3. Skin problems

A hormonal imbalance can cause changes to your skin’s color and texture. If you’re experiencing increased progesterone — which occurs with pregnancy — you may notice more acne on your face, chest and back.

Changes in hormones, including estrogen and progesterone, can also cause hyperpigmentation — dark patches on the skin. It’s most likely to occur on the neck, groin and under the breasts.

4. Sex-related symptoms

If your estrogen levels change — which happens with age — you may notice signs in the bedroom, such as:

  • Low libido
  • Pain during sex
  • Vaginal dryness

A hormonal imbalance can also cause vaginal atrophy — inflammation and thinning of your vaginal walls. It tends to happen after menopause when estrogen levels are low.

5. Weight changes

Weight gain or sudden, unexplained weight loss is always a cause for concern. But those issues may indicate a hormonal imbalance. Weight gain is typical after menopause because of decreased sex hormones.

But weight issues are also associated with hormone-related conditions such as:

  • Thyroid disorders
  • PCOS
  • Cushing’s syndrome

6. Mood and sleep issues

When estrogen levels drop, so does your body’s serotonin — the chemical that helps stabilize mood. When those levels are low, the brain and nervous system don’t always communicate as they should, causing:

  • Anxiety
  • Depression
  • Irritability

Those mental health issues can interfere with sleep. A hormonal imbalance can also affect sleep by causing you to experience:

7. Digestive distress

Your sex hormones, estrogen and progesterone, play a significant role in your metabolism and help regulate your gastrointestinal tract. When those hormones aren’t balanced, your gut function suffers, causing digestive issues such as constipation or diarrhea.

Research suggests that hormonal imbalance in people AFAB may be related to irritable bowel syndrome. Gastrointestinal issues commonly relate to hormonal changes in blood associated with menstruation.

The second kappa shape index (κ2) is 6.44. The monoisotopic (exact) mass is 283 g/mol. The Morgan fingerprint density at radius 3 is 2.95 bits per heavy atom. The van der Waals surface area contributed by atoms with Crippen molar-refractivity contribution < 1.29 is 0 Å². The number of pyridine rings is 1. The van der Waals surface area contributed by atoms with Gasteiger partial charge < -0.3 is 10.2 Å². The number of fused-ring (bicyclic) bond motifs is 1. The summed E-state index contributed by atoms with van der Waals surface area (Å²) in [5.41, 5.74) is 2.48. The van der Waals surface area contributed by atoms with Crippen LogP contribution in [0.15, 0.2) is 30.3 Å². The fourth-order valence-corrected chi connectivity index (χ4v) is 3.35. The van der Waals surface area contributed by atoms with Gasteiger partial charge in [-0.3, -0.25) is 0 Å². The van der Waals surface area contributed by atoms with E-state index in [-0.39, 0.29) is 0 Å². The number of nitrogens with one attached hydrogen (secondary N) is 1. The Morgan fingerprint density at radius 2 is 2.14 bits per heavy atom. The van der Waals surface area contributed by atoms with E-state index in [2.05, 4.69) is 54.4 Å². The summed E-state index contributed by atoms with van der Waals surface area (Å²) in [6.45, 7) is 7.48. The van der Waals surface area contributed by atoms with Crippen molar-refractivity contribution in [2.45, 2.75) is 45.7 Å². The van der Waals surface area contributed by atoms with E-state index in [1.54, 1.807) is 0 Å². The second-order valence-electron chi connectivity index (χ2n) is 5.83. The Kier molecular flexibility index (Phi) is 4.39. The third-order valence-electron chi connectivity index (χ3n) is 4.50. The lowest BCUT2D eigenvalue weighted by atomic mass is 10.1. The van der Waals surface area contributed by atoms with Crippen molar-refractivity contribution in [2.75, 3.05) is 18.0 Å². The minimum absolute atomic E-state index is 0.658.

What to do if you think you have a hormonal imbalance

Hormonal imbalances aren’t always easy to detect — no single test evaluates all hormone levels. There are various home testing kits available to measure specific hormone levels. But your best action is to share your symptoms and concerns with your primary care physician (PCP). They consider your entire health and can perform assessments that may get you one step closer to treating your symptoms.

Diagnosing a hormonal imbalance can involve:

  • Physical exam and review of health history to detect an underlying condition
  • Evaluation of medications and supplements taken
  • Lab tests to measure hormone levels in your blood, urine or saliva
  • Pelvic exam to feel for cysts or tumors interfering with hormone production
  • Ultrasound, which can examine your uterus, ovaries, thyroid or pituitary gland

There are several ways to treat hormonal dysfunction, including:

  • Anti-androgen drugs if the problem is higher-than-normal male hormones
  • Hormonal birth control to balance sex hormones
  • Hormone therapy, which uses artificial hormones to increase low estrogen or thyroid hormones
  • Vaginal estrogen, a topical treatment that relieves vaginal dryness and pain 

There are also natural remedies that may boost estrogen. Talk to your PCP before trying those options.

Take the Next Step

If you have hormonal imbalance symptoms, reach out to your primary care physician.